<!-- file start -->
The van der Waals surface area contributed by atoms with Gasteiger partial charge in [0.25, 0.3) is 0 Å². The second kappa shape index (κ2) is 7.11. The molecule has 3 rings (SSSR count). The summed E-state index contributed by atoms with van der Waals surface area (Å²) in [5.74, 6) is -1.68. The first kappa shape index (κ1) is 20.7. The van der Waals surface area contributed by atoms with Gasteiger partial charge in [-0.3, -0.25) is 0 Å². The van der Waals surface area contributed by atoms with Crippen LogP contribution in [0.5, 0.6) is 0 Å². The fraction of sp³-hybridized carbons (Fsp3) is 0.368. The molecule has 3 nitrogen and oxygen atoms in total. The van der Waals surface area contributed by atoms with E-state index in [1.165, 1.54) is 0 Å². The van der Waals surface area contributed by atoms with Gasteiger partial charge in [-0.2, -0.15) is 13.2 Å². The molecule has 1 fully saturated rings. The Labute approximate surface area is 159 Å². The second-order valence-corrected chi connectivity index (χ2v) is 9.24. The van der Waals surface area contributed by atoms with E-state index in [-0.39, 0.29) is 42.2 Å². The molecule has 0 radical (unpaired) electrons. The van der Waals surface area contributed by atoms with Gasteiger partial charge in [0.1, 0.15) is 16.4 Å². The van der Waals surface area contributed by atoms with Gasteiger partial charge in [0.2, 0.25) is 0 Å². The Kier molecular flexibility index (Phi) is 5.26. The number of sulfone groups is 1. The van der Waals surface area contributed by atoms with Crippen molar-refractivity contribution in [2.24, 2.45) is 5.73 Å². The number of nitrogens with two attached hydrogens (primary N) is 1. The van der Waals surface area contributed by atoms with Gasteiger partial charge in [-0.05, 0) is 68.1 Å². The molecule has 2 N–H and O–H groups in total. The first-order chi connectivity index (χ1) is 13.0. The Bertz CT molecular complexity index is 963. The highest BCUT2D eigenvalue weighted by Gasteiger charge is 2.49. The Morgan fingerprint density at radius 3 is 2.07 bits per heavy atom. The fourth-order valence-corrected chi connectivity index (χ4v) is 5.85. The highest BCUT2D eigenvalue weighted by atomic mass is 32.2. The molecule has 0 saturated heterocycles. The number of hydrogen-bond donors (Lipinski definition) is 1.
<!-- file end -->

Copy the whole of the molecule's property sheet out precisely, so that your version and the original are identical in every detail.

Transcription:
The van der Waals surface area contributed by atoms with Gasteiger partial charge in [0.25, 0.3) is 0 Å². The second kappa shape index (κ2) is 7.11. The molecule has 3 rings (SSSR count). The summed E-state index contributed by atoms with van der Waals surface area (Å²) in [5.74, 6) is -1.68. The first kappa shape index (κ1) is 20.7. The van der Waals surface area contributed by atoms with Gasteiger partial charge in [-0.3, -0.25) is 0 Å². The van der Waals surface area contributed by atoms with Crippen LogP contribution in [0.5, 0.6) is 0 Å². The fraction of sp³-hybridized carbons (Fsp3) is 0.368. The molecule has 3 nitrogen and oxygen atoms in total. The van der Waals surface area contributed by atoms with E-state index in [1.165, 1.54) is 0 Å². The van der Waals surface area contributed by atoms with Gasteiger partial charge in [-0.2, -0.15) is 13.2 Å². The molecule has 1 fully saturated rings. The Labute approximate surface area is 159 Å². The second-order valence-corrected chi connectivity index (χ2v) is 9.24. The van der Waals surface area contributed by atoms with E-state index in [-0.39, 0.29) is 42.2 Å². The molecule has 0 radical (unpaired) electrons. The van der Waals surface area contributed by atoms with Gasteiger partial charge in [0.1, 0.15) is 16.4 Å². The van der Waals surface area contributed by atoms with Gasteiger partial charge in [0.2, 0.25) is 0 Å². The Kier molecular flexibility index (Phi) is 5.26. The number of sulfone groups is 1. The van der Waals surface area contributed by atoms with Crippen molar-refractivity contribution in [2.24, 2.45) is 5.73 Å². The number of nitrogens with two attached hydrogens (primary N) is 1. The van der Waals surface area contributed by atoms with Gasteiger partial charge in [-0.05, 0) is 68.1 Å². The molecule has 2 N–H and O–H groups in total. The first-order chi connectivity index (χ1) is 13.0. The Bertz CT molecular complexity index is 963. The highest BCUT2D eigenvalue weighted by Gasteiger charge is 2.49. The Morgan fingerprint density at radius 3 is 2.07 bits per heavy atom. The fourth-order valence-corrected chi connectivity index (χ4v) is 5.85. The highest BCUT2D eigenvalue weighted by atomic mass is 32.2. The molecule has 0 saturated heterocycles. The number of hydrogen-bond donors (Lipinski definition) is 1.